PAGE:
Wednesday, February 11, 2009

The Digital Toaster Project: The Footings

I wanted to get into the computer components here, but I have some pictures I need to take first. Instead you get more goo news.

So I've got this toaster...

...that I've stripped down to the shell. This will be the case for the new computer.

The motherboard is small but we're not building a gaming rig. It will fit on the bottom of the toaster with the jacks sticking out the back. But I can't just screw it to that metal base. It'd short out and fry components and set fire to things and generally be bad. So I want a sheet of the aforementioned goo separating them.

I poured a bunch of acetone into my jar, broke up some packing that came with a computer monitor and started feeding it into the jar. It took a LOT.

Once I had my ooze I positioned a sheet of cardboard where the motherboard would go in the toaster. Then I put in the screws to punch holes in the cardboard marking their location. Then I put the motherboard on top of the cardboard and drove nails through where those screws would go. This led to a piece of cardboard that looks like this.

Instead of decanting off the excess acetone I just ladled up big forkfuls of ooze onto a cookie sheet. Then I used the fork to flatten it out and spread it. Remember, the ooze doesn't pour like you'd want it to.

I ended up with this.

I placed the cardboard over the ooze with the nails and screws marking where I need to make holes later. I left it on top of the stove under the vent hood overnight. The result was unexpected.

I figure that either
a) air got caught in the ooze when being forked out and I missed it. Looking at these pictures I don't think this is the case.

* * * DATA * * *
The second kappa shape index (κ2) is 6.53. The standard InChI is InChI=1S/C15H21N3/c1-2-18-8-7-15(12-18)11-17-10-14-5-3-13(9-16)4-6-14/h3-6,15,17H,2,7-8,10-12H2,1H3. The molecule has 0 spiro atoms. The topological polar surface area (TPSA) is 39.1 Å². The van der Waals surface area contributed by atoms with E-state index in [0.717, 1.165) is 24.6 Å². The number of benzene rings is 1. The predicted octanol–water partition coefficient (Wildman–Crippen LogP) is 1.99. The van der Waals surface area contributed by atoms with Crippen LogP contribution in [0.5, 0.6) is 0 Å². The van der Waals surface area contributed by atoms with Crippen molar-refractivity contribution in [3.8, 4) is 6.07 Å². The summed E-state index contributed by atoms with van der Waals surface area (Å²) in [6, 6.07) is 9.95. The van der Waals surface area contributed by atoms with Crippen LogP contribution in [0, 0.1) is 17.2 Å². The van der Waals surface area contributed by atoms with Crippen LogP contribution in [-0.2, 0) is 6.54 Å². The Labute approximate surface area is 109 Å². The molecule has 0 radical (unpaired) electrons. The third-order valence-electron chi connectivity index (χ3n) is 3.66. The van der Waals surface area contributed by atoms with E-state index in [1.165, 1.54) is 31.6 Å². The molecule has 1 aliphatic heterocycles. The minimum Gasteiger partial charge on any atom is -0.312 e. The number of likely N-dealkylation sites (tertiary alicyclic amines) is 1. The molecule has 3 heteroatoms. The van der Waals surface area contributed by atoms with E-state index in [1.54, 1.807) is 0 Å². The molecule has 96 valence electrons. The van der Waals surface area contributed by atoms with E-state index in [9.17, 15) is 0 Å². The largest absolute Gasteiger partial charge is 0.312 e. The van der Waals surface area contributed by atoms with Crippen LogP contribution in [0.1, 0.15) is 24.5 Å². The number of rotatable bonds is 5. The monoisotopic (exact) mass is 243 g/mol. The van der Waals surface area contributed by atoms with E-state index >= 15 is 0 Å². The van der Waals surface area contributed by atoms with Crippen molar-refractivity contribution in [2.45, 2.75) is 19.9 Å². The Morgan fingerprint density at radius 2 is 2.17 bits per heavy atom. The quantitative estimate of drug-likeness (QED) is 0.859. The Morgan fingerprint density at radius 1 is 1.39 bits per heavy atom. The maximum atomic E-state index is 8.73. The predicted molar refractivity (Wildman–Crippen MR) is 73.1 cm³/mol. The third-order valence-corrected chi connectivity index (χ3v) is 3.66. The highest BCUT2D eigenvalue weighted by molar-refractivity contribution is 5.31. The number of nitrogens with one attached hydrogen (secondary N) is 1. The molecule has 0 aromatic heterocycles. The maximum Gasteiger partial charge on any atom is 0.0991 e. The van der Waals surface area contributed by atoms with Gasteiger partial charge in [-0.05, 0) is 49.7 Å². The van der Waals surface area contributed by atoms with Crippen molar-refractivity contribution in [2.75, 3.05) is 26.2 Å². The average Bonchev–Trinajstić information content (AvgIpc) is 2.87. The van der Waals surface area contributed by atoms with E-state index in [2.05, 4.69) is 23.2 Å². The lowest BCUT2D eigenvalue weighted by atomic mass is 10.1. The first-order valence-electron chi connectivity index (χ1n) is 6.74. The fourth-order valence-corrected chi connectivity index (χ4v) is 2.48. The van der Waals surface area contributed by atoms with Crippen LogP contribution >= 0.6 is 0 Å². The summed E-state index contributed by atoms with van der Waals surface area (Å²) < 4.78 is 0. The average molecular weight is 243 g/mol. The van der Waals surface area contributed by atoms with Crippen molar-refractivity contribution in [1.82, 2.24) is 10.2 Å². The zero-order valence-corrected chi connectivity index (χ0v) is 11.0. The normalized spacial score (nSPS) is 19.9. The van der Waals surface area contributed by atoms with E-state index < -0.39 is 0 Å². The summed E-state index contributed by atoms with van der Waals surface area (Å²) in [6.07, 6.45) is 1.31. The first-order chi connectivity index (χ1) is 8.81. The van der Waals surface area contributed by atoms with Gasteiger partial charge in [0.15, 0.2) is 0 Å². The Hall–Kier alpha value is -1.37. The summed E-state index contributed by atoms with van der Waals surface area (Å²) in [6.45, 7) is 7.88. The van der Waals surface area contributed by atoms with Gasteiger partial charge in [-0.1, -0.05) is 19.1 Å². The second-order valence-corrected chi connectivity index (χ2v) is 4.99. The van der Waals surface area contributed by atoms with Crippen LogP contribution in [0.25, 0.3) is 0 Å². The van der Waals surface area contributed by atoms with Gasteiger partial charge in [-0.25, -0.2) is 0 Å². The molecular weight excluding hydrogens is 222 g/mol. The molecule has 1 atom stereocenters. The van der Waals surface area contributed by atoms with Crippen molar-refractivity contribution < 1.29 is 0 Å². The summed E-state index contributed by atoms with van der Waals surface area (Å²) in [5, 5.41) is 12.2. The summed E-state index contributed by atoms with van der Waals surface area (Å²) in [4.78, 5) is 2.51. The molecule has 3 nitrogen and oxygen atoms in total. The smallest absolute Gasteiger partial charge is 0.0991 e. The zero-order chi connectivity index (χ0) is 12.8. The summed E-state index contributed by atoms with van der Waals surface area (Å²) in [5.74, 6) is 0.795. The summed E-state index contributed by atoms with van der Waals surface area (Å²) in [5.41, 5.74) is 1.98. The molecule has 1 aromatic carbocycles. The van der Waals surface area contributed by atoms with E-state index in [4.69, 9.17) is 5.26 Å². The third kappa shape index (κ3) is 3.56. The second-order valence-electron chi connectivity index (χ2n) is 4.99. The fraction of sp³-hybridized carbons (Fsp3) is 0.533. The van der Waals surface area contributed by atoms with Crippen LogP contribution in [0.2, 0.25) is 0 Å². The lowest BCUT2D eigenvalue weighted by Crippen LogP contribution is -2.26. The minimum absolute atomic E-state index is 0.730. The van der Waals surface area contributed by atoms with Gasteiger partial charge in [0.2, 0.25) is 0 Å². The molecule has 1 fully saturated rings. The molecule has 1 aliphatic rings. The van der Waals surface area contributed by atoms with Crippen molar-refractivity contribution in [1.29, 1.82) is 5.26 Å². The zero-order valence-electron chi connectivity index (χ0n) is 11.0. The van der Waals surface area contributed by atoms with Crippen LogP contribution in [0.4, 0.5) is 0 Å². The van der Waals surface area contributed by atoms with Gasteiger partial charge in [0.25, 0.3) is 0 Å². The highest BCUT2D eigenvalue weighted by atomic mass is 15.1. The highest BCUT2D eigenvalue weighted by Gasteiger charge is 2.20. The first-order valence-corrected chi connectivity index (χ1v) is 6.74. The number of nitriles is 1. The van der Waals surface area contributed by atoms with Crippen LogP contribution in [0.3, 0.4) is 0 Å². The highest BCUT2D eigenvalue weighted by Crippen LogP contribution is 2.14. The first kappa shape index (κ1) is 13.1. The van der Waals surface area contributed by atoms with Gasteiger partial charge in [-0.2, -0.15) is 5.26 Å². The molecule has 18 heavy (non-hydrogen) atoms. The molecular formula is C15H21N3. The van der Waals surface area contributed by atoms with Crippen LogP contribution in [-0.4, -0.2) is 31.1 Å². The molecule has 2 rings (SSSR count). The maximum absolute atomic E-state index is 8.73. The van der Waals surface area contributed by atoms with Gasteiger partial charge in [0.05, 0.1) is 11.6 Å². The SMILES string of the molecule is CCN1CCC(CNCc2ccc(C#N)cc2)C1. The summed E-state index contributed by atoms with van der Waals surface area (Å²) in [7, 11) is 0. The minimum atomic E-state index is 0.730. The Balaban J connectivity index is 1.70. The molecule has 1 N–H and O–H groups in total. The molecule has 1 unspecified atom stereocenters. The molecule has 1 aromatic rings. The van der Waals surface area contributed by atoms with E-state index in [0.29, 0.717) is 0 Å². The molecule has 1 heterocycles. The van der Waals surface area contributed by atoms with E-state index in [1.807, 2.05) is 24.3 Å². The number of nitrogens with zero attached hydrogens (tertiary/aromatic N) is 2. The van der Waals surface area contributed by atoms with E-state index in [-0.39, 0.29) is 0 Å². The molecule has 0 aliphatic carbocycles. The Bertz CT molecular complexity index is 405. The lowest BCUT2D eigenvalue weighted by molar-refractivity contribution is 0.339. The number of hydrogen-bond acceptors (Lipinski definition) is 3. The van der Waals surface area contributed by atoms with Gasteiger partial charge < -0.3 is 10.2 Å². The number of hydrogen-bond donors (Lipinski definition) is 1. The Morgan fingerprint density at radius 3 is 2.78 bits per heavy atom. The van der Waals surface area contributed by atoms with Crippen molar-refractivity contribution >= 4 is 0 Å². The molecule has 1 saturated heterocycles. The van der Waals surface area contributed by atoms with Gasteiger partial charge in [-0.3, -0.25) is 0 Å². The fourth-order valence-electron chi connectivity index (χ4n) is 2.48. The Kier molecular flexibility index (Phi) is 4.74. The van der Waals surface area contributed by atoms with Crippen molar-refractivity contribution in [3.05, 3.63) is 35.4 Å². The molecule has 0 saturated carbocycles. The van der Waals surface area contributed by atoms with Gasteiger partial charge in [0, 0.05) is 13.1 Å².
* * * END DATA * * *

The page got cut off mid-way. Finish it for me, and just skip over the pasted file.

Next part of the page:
2) it's a gas stove and the pilot lights gently warmed the pan causing the acetone to turn to gas inside the skin that automatically forms around it.
iii) there was air still stuck in it from when I stuffed the Styrofoam in.

Writing this up now I see that the obvious answer is 2. The pictures helps with this conclusion. Don't get me wrong. There was still air in the ooze. It rises out very, very slowly. But I'm not buying that excuse.

See, I took the hardened ooze apart and reintroduced the pieces to acetone. It still melts, but very, very, very slowly. Overnight shows progress but doesn't finish the job. The final product has none of the air bubbles of the straight from Styrofoam batch. This time I did decant off the acetone. When I poured (pour is a poor word for what happened) it back on the cookie sheet and left it on the stove it did the exact same thing. Bubbles in the mix.

So I'm whipping up a fresh batch of ooze today. I'm going to put some of the remaining plaster in a casserole dish and use the cardboard to mark holes in the plaster and hopefully get some nails in those places. Then I'll put the ooze on the hardened plaster. This should allow the plaster to absorb some of the acetone from the bottom and keep the stove from heating the acetone. After several days of hardening I hope to be able to pull out the nails and have something useful.

I know I should be concerned about the fumes, but like I said before...As fast as the ooze forms a skin you really don't get much in the way of purple monsters coming out of the walls. I always knew the parrot was working with the Tzar to badger badger badger badger ham.

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